Visual Science: The Red Badge of Climate Change

Tracing the flow of a blood-red fluorescent dye may reveal the ultimate fate of Greenland's ice.

Monday, May 18, 2009
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red-dye

THE MOMENT: Ian Bartholomew, a geoscience doctoral researcher at the University of Edinburgh, pours fluorescent dye into waters beside Russell Glacier in western Greenland. Downstream, he and his colleagues will test the water with a fluorometer, which can detect the dye even at weak concentrations. From those readings, researchers can calculate the volume of meltwater coming from the glacier. Bartholomew is using the data to determine whether seasonal meltwater is accelerating the movement of the Greenland ice sheet by seeping through cracks and lubricating its base. Until recently, scientists had believed Greenland’s ice was too thick for meltwater to penetrate.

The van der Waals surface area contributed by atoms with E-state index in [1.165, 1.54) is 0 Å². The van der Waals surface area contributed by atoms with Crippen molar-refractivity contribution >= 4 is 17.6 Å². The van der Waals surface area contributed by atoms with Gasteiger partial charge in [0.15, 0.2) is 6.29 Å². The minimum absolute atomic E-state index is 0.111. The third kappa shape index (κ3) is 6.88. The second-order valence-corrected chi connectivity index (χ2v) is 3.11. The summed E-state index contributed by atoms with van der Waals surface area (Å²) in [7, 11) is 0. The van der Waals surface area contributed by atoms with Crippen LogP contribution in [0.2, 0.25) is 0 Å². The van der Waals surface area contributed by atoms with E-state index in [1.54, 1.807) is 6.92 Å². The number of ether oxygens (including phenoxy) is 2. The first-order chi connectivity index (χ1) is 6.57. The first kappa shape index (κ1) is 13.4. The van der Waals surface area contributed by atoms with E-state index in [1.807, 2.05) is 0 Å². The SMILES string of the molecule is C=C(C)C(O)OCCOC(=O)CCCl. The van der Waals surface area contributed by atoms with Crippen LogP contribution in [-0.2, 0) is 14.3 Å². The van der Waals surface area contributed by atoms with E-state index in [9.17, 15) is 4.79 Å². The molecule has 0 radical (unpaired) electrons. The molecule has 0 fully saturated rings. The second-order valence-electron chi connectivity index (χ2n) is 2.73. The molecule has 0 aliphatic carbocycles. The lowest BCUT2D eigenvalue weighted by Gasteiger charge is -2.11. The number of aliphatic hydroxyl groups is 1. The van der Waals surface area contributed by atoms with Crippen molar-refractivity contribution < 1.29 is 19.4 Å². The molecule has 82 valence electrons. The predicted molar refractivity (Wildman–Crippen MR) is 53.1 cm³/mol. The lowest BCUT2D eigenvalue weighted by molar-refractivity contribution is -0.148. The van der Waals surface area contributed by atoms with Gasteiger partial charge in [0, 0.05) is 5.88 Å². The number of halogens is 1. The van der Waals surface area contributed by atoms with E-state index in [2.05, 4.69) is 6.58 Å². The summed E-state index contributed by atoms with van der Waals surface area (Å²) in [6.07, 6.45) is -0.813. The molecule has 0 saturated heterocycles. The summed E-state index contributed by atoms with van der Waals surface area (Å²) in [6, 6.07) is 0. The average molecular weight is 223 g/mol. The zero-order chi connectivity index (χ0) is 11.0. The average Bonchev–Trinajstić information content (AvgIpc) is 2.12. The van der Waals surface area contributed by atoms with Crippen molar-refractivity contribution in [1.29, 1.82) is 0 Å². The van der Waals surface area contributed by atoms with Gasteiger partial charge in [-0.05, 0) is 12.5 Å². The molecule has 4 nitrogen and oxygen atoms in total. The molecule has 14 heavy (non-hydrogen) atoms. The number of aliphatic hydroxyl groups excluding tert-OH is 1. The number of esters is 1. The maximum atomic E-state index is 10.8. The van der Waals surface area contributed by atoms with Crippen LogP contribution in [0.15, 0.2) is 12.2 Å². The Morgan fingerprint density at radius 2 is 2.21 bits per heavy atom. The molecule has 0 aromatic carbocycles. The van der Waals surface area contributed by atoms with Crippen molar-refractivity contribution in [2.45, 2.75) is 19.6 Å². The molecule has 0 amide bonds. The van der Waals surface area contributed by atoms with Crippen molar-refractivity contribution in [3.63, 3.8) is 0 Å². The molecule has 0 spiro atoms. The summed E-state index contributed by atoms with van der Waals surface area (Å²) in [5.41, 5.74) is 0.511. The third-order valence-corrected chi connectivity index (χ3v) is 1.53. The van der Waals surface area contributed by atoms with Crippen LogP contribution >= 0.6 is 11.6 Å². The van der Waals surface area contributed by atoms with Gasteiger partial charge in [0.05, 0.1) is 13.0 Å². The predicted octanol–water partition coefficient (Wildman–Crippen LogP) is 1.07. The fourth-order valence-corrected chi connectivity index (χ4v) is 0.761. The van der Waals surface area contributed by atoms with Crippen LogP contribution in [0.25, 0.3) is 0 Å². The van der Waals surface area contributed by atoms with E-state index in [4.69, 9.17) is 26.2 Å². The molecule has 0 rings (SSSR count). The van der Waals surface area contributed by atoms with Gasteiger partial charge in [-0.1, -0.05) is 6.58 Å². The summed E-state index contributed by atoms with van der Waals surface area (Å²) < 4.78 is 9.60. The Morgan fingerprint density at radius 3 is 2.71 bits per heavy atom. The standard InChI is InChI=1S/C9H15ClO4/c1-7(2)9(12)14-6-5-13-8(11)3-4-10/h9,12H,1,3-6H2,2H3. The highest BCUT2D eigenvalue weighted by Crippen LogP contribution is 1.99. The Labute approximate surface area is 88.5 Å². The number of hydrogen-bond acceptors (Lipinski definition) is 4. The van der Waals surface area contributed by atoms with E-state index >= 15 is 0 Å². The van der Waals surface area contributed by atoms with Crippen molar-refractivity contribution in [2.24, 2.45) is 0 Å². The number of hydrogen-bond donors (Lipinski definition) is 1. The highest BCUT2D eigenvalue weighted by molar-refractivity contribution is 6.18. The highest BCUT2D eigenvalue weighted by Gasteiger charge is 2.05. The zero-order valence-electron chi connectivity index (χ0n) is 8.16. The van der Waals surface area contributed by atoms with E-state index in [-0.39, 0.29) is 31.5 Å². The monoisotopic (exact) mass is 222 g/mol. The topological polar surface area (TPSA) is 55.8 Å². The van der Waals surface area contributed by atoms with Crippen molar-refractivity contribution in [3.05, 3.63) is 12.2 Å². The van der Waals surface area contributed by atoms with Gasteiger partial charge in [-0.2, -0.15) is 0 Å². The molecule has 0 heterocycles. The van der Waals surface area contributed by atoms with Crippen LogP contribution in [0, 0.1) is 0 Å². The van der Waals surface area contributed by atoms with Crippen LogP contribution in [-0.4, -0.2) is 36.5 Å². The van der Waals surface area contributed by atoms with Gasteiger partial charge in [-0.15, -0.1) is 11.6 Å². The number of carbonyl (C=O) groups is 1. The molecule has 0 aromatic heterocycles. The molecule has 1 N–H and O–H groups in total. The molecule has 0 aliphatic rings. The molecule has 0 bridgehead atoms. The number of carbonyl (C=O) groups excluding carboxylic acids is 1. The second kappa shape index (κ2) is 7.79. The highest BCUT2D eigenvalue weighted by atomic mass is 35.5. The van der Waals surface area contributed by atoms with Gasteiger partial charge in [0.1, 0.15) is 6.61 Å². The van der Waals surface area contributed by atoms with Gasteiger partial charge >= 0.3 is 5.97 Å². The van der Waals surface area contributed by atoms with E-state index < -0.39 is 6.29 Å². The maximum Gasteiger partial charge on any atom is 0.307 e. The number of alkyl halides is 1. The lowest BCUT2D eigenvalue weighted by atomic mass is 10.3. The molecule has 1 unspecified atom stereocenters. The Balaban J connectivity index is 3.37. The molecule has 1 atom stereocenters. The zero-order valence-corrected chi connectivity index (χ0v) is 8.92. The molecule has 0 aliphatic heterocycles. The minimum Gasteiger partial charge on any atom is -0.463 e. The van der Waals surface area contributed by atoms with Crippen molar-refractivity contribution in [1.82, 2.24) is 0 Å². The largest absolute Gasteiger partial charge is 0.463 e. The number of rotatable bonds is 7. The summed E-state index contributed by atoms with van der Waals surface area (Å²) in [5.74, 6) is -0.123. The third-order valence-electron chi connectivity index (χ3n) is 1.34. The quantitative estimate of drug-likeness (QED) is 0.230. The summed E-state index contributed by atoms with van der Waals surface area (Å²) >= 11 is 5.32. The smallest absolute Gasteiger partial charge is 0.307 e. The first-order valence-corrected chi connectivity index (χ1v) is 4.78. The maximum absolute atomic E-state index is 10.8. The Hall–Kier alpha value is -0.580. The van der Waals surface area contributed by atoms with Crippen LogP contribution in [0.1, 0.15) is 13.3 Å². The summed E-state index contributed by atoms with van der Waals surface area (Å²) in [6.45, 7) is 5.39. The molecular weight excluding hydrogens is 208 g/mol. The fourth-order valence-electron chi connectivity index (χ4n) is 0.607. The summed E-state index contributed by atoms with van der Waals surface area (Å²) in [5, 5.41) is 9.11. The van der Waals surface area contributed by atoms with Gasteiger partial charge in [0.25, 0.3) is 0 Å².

THE SHOT: Photograph by Ashley Cooper using a Canon EOS 5D with a 21-mm lens, ISO 100, f/9, 1/60 second.

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